Silk Road has relaunched at a new address at the same time as Ross Ulbricht appears in court in New York.
Silk Road 2.0 has been set up on the same anonymous Tor network and is being operated by an administrator calling itself Dread Pirate Roberts - the same moniker which Ross Ulbricht is alleged by the FBI to have used during his two-and-a-half years in charge of the original site.
A new Twitter account using the Dread Pirate Roberts name announced: "#SilkRoad has lift-off" as it went live on 6 November.
Parodying an FBI notice placed on the original SIlk Road website, a banner on the new site reads: "This hidden site has risen again," according to website AllThingsVice which originally reported the relaunch. Other than the defaced FBI notice, the new website appears to be identical to the last one.
According to security firm Tripwire the site is not yet open for orders but there are already 486 listings for drugs and 18 listings for forged documents.
In an attempt to keep the rebooted Silk Road marketplace and its forums online, the new administrators have already closed registration to new members unless they have an invite from an existing member.
While the people behind the site have improved security, Craig Young of Tripwire said that when it came down to it, those using the site were still vulnerable:
"Silk Road 2.0's new security features include the ability to use PGP-based 2-factor authentication are definitely designed to give users some additional sense of privacy but anyone using a site like this should not expect to remain anonymous forever."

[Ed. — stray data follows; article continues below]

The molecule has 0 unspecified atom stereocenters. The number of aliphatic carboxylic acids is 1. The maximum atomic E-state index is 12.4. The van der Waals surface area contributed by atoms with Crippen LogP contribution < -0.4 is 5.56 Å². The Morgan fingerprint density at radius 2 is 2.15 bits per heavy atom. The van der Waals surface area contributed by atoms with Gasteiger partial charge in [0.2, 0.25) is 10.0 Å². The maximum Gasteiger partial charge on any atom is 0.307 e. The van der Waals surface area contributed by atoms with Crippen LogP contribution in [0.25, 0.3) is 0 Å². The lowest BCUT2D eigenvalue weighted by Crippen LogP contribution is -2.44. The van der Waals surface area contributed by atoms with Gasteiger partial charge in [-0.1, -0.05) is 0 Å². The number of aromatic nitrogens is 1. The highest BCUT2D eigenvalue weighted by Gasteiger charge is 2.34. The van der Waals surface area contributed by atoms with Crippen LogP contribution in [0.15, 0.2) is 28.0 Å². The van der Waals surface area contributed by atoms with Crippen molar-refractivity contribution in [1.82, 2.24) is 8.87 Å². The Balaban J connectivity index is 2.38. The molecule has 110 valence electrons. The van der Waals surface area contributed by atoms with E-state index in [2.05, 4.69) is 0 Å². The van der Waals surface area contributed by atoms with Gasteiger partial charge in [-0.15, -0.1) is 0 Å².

Several people within the security industry have voiced belief that Silk Road has only been allowed to reappear with the consent of the FBI, and will be used as a "honeypot" to snare those using the site to buy and sell drugs.
While the Silk Road website was relaunching, Ross Ulbricht, 29, was appearing in court in New York where he faces charges of drug trafficking, money laundering and computer hacking in relation to his time in charge of Silk Road.
Ulbricht is also charged with soliciting a user of the website to murder another member - though the FBI says there is no evidence of this murder actually taking place.
Appearing in a Manhattan courtroom in a blue prison uniform, Ulbricht spoke only to say that he understood proceedings, which will see him attend a bail hearing on 21 November, followed by a pre-trial hearing within 30 days to hear the government's charges against him.
Poster boy for bail
Ulbricht's attorney, national security specialist Joshua Dratel, said he was "in good spirits for someone who has been in custody for a month". Echoing comments first made by Ulbricht's original attorney at his first court appearance in San Francisco in october, Dratel said: "We're denying the charges. He is, to me, a poster boy for bail," reported Forbes.
The original Silk Road opened in January 2011 and was one of the most renowned websites on the internet, allowing people to anonymously buy and sell drugs and other illicit items using the virtual Bitcoin currency. As well as drugs like heroin and cocaine, the site sold firearms, counterfeit currency, stolen credit card details, and advertised hitmen for hire.